York Town Square

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Mason-Dixon markers generate interest

This Mason-Dixon Line marker notes the Pennsylvania/Maryland Line but also is near the York/Adams border. Also of interest: Photographer tramps to far reaches of York County.

A reader pointed out an intriguing Web sitedetailing extensive research on extant Mason-Dixon Line markers.
Charles Mason and Jeremiah Dixon undertook their famous survey between 1763-1767. They worked on the section near Delta, in southeast York County, in 1765. They laid their line setting York County’s southern boundary after that.
They put down their markers this way: Their imported stone markers were placed every mile with “M” for Maryland chiseled on one side and “P” for Pennsylvania chiseled on the other. Larger five-mile markers bear the arms of the families of Lord Baltimore and the Penns.
About 40 stones still stand in York County today… .

The e-mailer particularly pointed out marker No. 59. To make the Web site work, type in 59 in the search area. No. 59 is in Lineboro, MD and at the end of PA 516 in Codorus Township.
So, these markers represent another unsung, little-known landmark in York County.
A story from the York Weekly Record from 1996 provides some more information:
Todd Babcock brings a little of a preacher’s passion with him when he talks about the Mason-Dixon Line. Babcock is a professional land surveyor from Fleetwood, Berks County.
He’s part of a group whose mission is to preserve the stone markers that dot the famous border between Maryland and Pennsylvania and the lesser known section between Maryland and Delaware. Dressed in a bluish-gray pinstripe suit and speaking earnestly, Babcock’s pulpit Wednesday night was at a meeting of the Stewartstown Historical Society.
Babcock sermonized for just over an hour Wednesday, covering much of the line’s history. About 25 people listened, many of them converts. “My father was very concerned about these stones and the history,” said Ann Zimmerman Wenrich, a former Delta resident who came from her home in Reading to attend the meeting. “When I was a little girl, we used to go out and walk and take pictures. A lot of people today take it for granted.”
The original need for a boundary arose out of a dispute between the Penns of Pennsylvania and present-day Delaware and the Calverts of Maryland. Both had deeds that showed their land extended to the 40th parallel, but neither family could agree on the exact location of that line of latitude. So, in 1763, Charles Mason and Jeremiah Dixon were hired to establish a compromise border.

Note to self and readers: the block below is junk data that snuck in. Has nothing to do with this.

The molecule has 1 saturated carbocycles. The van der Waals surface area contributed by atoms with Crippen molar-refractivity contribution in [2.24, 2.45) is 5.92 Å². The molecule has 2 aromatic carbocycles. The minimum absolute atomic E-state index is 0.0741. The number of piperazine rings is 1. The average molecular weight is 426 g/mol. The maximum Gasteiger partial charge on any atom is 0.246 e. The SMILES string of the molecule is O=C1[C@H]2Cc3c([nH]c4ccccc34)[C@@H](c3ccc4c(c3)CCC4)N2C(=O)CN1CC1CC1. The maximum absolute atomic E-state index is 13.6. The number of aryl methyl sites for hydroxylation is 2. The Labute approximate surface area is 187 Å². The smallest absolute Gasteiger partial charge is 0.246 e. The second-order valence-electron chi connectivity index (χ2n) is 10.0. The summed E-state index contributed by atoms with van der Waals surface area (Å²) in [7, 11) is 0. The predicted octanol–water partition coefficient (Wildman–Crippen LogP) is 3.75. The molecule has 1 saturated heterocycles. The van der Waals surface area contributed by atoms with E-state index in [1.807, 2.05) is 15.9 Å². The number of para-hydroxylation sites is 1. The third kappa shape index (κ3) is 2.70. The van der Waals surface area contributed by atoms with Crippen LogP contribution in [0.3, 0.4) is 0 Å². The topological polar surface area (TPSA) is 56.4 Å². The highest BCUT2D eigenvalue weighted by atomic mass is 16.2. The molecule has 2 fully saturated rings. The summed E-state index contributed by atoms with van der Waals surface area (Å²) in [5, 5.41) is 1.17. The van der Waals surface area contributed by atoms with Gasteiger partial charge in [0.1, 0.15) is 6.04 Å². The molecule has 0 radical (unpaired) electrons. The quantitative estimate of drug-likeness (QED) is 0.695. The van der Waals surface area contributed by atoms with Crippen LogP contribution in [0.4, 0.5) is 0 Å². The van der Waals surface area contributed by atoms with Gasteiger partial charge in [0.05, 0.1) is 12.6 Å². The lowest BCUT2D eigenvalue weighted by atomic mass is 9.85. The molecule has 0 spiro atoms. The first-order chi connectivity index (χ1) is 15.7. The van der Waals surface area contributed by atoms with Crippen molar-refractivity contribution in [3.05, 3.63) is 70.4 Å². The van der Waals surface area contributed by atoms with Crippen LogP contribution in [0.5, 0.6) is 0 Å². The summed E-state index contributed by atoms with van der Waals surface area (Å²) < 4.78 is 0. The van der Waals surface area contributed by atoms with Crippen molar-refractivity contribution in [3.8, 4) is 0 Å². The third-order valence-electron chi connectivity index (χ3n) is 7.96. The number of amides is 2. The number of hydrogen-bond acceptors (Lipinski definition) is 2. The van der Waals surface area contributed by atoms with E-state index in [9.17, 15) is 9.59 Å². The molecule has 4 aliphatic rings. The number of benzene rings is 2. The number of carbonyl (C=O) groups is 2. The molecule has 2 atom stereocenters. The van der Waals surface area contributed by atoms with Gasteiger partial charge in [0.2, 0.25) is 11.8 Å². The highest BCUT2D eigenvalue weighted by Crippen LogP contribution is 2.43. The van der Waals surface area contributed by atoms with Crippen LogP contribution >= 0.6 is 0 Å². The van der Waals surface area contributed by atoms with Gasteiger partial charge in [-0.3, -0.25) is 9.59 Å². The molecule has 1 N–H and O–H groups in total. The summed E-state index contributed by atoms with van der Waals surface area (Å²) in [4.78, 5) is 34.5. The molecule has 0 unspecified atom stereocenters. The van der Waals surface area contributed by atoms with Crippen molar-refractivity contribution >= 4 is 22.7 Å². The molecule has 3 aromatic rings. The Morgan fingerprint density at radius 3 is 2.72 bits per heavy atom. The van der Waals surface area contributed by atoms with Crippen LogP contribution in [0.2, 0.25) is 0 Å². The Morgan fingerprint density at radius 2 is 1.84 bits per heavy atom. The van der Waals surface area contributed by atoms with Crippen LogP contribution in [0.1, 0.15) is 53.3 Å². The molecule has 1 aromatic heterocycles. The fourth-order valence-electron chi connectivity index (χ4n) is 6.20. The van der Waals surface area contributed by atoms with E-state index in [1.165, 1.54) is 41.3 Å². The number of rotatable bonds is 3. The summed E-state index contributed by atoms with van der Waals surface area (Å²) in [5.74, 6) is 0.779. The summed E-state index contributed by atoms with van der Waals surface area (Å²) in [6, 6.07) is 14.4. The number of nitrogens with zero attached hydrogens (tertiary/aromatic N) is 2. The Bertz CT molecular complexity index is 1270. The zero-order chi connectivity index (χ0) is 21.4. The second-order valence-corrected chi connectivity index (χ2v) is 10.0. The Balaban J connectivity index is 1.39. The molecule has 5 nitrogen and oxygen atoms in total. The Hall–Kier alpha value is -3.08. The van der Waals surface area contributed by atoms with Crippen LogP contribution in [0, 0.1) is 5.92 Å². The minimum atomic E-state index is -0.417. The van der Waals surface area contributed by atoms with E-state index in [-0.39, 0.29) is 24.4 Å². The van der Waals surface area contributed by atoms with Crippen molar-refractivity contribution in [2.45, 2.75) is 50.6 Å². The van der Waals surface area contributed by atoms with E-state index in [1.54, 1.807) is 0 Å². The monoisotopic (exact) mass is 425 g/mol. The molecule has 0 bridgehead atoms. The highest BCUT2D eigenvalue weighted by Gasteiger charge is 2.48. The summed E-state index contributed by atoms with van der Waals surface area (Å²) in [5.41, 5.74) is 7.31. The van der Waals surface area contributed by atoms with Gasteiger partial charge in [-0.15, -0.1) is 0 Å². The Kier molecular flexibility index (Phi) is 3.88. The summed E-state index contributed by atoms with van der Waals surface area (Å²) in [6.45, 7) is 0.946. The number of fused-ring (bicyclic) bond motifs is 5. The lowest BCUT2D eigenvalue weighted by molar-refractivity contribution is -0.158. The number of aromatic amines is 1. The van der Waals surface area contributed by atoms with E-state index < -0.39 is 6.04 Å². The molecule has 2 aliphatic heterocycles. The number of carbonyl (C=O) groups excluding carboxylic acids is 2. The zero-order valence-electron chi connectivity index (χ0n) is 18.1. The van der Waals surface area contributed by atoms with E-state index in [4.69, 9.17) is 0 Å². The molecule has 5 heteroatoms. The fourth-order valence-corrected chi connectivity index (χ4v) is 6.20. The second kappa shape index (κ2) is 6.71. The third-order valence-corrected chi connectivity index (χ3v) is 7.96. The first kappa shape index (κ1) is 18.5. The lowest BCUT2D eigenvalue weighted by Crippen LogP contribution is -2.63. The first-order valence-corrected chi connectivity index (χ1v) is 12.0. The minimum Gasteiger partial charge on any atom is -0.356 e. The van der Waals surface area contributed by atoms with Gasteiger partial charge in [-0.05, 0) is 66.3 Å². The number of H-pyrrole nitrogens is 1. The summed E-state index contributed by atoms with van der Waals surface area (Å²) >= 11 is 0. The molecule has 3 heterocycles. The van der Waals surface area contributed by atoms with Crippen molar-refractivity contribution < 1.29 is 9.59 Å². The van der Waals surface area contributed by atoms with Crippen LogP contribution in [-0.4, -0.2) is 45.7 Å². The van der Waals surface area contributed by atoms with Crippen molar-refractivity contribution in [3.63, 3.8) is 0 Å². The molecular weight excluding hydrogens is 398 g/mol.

They marked their path and the line they were creating with stone slabs 1 foot square by 3-5 feet high and weighing 500-700 pounds. They placed them at every mile along line. At every fifth mile, they placed special crown stones, each having the coat of arms for the Penn and Calvert families chiseled into them. Out of a total of 230 stones, 40 can be found in York County: from No. 24, which rests on a bluff along the Susquehanna River, to No. 64, which is just east of the Adams County border.
One was knocked over this winter by a snowplow, but Babcock had more than a casual interest in one that’s not on the line anymore.
No. 40, originally placed just south of Wiley’s Station in Hopewell Township, was brought to the Historical Society of York County in 1958 and has been displayed there almost continuously ever since, said Janet Deranian, curator of collections at the historical society.
“I’m sure the folks in York are taking care of it,” Babcock said. “But I’d like to see as many of the original stones on the line as possible.” Deranian said that wasn’t likely. “Our concern is for the long-term condition of the stone,” she said. “It’s completely accessible to people here. It’s not in danger of being knocked over by a snowplow or hit by a car. At this time, we feel the answer is no.” Maryland and Pennsylvania are co-owners of the stones, but Maryland is the one charged with caring for them.
Kenneth Schwarz of the Maryland Geological Survey said his office is supposed to monitor the stones every 10 years, a process that includes an assessment of damage and wear. Babcock’s group and a group of higher-level Boy Scouts have helped with that in the last five years, Schwarz said. In the early 1900s, the entire line underwent a major replacement and restoration project. Schwarz admitted the stones are wearing, but doubted another major project would happen soon.
“Certainly, we’re interested in that,” Schwarz said. “But you have to ask how best to do it and how to get the funds.” So Babcock continues on, leaving no stone unturned and hoping for the best. “It’s a part of the history of the area,” he said. “And once they’re lost, they’re possibly gone forever.”